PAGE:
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This testimony was submitted in support of Nebraska Legislative Bill (LB) 276 to the Revenue Committee on Feb. 12, 2019.
The need for additional state revenues
Rural Nebraskans recognize the value of the education, health care, and public safety services which their tax dollars provide. These are the services that underpin and help sustain our rural communities and residents. Yet, these residents also recognize the state of Nebraska is not fulfilling its obligation to help pay for these services, especially in funding our K-12 school systems.
Years of tax cuts have eroded the state’s ability to make necessary investments in services that are vital to rural Nebraska communities. Over the last decade, these tax cuts and exclusions, estimated by the Legislative Fiscal Office to have resulted in a more than $810 million loss in revenues from 2017 to 2018 alone, have obstructed the state’s ability to meet its obligations to pay for basic services. Tax cuts, coupled with the rapid rise in land values and the precipitous drop in state funding for local services, have forced schools and local governments to rely on property owners, particularly those who farm and ranch, to shoulder a disproportionate share of this funding burden. New revenue sources are necessary to correct this imbalance.
LB 276 seeks to address this imbalance by bringing in additional revenues—revenues needed for the state to fulfill it obligations, provide real property tax relief, and hedge against ongoing budget shortfalls and demographic shifts.
Stagnant farm prices
A recent outlook report from the Congressional Budget Office suggests that commodity prices will remain low. It is anticipated that corn prices will continue to fall below $4 a bushel for nearly a decade. The report also predicts that soybean prices will not surpass $9 per bushel until 2023.
Despite the ever-growing productivity of Nebraska’s farm acres, the ongoing pattern of low commodity prices will continue to tamp back the state’s revenues, and the state’s ability to fund priorities like education, roads, and public safety. Additional revenues are required to meet these obligations.
The aging population
Nebraska counties, and the state as a whole, have entered a phase of significant demographic change. As presented in a report to the Nebraska Legislative Planning Committee in 2013, the state’s population of those age 65 years and older is expected to reach nearly 419,000 by 2030. This estimate presents a nearly 70 percent growth in this age demographic over two decades.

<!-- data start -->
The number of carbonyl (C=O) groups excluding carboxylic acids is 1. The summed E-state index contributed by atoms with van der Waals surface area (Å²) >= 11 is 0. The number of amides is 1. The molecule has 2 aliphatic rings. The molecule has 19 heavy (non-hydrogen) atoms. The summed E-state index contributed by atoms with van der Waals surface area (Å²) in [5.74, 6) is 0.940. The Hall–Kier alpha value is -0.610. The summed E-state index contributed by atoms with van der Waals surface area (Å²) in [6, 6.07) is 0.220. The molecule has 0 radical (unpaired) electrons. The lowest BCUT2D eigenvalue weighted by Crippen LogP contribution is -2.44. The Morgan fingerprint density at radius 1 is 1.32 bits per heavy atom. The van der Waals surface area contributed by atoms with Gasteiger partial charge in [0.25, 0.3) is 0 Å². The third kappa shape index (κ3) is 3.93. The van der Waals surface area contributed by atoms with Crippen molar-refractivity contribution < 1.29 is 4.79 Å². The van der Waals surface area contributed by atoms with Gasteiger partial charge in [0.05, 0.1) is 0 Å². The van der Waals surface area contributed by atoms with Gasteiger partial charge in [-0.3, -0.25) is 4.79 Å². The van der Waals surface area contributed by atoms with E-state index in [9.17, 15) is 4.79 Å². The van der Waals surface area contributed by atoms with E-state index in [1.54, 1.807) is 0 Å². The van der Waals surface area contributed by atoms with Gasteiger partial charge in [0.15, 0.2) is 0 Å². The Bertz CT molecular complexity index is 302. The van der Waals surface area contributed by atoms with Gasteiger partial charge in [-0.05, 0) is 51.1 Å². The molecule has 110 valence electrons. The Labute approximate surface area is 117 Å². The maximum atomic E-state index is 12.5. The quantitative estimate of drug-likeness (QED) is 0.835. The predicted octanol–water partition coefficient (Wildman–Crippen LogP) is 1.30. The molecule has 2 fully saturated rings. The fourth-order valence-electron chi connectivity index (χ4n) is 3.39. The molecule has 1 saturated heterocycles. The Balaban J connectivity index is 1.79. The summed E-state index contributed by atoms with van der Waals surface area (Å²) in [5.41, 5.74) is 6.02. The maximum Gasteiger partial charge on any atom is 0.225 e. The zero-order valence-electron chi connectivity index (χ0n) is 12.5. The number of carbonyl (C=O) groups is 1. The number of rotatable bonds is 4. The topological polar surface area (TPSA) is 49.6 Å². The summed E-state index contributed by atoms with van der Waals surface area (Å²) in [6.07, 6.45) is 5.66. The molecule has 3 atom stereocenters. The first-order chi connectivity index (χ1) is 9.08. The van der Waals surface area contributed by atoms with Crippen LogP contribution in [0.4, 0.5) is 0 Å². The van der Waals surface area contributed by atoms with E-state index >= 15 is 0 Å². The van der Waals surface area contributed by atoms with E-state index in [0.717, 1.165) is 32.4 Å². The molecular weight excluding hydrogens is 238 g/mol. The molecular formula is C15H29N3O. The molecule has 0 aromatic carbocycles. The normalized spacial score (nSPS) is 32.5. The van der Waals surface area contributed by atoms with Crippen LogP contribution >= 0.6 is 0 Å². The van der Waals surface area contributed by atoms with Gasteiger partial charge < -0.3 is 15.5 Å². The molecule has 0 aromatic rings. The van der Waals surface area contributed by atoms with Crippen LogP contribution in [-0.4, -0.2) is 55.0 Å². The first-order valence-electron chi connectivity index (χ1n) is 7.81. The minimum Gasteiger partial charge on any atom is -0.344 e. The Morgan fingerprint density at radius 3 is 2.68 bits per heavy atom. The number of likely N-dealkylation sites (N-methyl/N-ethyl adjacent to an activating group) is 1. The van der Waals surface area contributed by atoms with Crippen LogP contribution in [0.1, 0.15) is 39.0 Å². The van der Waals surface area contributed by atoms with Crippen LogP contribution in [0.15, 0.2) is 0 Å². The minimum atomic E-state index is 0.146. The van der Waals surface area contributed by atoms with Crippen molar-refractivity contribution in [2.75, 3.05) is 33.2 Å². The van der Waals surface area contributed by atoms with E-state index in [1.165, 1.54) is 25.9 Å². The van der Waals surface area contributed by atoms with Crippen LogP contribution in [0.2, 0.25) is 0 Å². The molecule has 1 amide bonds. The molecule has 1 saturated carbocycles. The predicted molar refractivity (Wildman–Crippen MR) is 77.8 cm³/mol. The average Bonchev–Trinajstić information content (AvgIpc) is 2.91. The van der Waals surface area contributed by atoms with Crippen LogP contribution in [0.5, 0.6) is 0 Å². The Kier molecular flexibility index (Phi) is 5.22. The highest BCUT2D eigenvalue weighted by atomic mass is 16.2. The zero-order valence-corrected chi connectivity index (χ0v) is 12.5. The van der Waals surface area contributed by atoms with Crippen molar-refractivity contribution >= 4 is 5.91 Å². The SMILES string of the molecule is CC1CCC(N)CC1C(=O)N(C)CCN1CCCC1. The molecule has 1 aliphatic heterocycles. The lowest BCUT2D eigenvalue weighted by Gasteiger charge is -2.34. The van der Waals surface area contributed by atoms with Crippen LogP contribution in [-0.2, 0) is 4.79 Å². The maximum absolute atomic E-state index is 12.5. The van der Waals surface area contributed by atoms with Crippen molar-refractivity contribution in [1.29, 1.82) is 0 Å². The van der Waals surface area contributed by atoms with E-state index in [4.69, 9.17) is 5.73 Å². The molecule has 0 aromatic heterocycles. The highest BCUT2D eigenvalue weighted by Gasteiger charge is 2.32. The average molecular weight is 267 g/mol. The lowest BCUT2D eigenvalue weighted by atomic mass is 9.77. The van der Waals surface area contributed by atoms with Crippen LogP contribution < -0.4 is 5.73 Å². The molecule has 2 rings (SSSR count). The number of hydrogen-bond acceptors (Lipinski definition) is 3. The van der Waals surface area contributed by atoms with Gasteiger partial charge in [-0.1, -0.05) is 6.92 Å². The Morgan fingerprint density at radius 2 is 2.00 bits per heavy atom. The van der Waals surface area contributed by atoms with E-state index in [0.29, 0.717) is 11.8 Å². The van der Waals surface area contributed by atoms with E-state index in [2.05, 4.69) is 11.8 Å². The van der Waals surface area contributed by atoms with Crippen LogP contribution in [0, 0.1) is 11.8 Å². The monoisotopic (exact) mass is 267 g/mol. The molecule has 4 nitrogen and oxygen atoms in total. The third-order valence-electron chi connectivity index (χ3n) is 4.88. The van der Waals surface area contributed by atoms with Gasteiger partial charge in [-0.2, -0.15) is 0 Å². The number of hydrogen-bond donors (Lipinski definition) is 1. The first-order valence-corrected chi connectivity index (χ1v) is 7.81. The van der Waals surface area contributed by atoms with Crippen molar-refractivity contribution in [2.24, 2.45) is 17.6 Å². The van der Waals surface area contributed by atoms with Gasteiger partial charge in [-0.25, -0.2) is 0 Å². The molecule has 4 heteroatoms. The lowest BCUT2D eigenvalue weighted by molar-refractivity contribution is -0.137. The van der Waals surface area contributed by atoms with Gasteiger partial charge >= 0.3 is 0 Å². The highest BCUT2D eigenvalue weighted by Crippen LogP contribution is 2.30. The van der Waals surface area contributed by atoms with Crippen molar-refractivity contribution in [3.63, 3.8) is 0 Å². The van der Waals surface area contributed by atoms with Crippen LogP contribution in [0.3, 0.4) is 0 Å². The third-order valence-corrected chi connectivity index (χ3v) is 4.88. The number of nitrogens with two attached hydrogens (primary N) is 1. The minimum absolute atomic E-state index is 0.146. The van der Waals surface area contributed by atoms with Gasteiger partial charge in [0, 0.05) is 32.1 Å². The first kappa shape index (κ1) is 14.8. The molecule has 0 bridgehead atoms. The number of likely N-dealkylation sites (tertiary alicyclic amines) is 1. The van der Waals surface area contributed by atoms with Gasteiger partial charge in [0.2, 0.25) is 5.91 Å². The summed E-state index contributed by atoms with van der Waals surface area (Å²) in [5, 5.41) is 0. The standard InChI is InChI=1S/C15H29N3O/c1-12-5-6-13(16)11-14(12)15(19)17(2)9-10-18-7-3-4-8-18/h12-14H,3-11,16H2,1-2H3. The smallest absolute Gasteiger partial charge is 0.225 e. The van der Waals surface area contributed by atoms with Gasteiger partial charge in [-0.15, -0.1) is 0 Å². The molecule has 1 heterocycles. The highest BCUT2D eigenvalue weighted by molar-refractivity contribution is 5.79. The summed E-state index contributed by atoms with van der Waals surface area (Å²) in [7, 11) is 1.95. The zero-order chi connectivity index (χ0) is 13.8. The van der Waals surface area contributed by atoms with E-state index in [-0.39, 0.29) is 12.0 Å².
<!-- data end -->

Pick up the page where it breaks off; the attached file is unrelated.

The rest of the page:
The aging of the state’s population will have a considerable impact upon the revenues that will flow into the state’s confers. As more Nebraskans reach retirement age, both incomes and spending patterns will shift, resulting in declines in income and sales tax revenues. Moreover, these lower revenues will be further stretched by the needs of Nebraskans as they age, including the need for long-term care. It is estimated that Medicaid covers one in two Nebraskans in long-term care facilities. In order to provide the care necessary for our aging population, the state must continue to identify and collect the revenues required to pay for these services. LB 276 seeks to contribute to the collection of these revenues.
Without benefit to everyday Nebraskans
Against these economic and demographic realities, ongoing budget shortfalls, and crippling property tax burdens, significant exclusions remain in Nebraska’s tax code. The state’s current S Corporation/LLC tax exclusion, as passed in 1987, reduced revenues by nearly $83 million in 2018. This occurs because S Corporations and LLCs are not required to pay taxes on income generated from goods or services sold outside of Nebraska, even if the income is not being taxed in another state. These are tax dollars, on income earned, left on the table, while property taxes continue to push farmers and ranchers to the brink and our communities continue to struggle to obtain needed services.
Moreover, the S Corporation and LLC income exclusion does little to benefit everyday Nebraskans. The tax benefit goes to residents who earn money from other states through S Corporations or LLCs, but this does not mean that jobs are created or that economic activity benefits Nebraskans. Instead of incentivising job creation and investment in our communities, this provision encourages the generation of income outside of the state. This is income that goes untaxed in Nebraska, but that would be taxed in nearly all other states. The S Corporation and LLC exclusion is a lose-lose situation for Nebraska, which LB 276 seeks to correct.
As prospects for Nebraska’s agricultural economy remain bleak and our demographics change, additional revenue streams will be necessary in order to meet the state’s obligations and bring balance to our tax system. The Legislature has a responsibility to respond. By ending the S corporation and LLC exclusion as proposed in LB 276, new and necessary revenues will come to the state of Nebraska. We ask the committee to move LB 276 to the floor for further debate.
Major Tax Changes since 2006: Impact on FY17-18 Revenue Base. Legislative Fiscal Office. Dec. 14, 2017.
Addressing the Long-Term Care Needs of Nebraska’s Aging Population through Home and Community-Based Services. University of Nebraska-Omaha, Jerry Deichert and Christopher Kelly. 2013.
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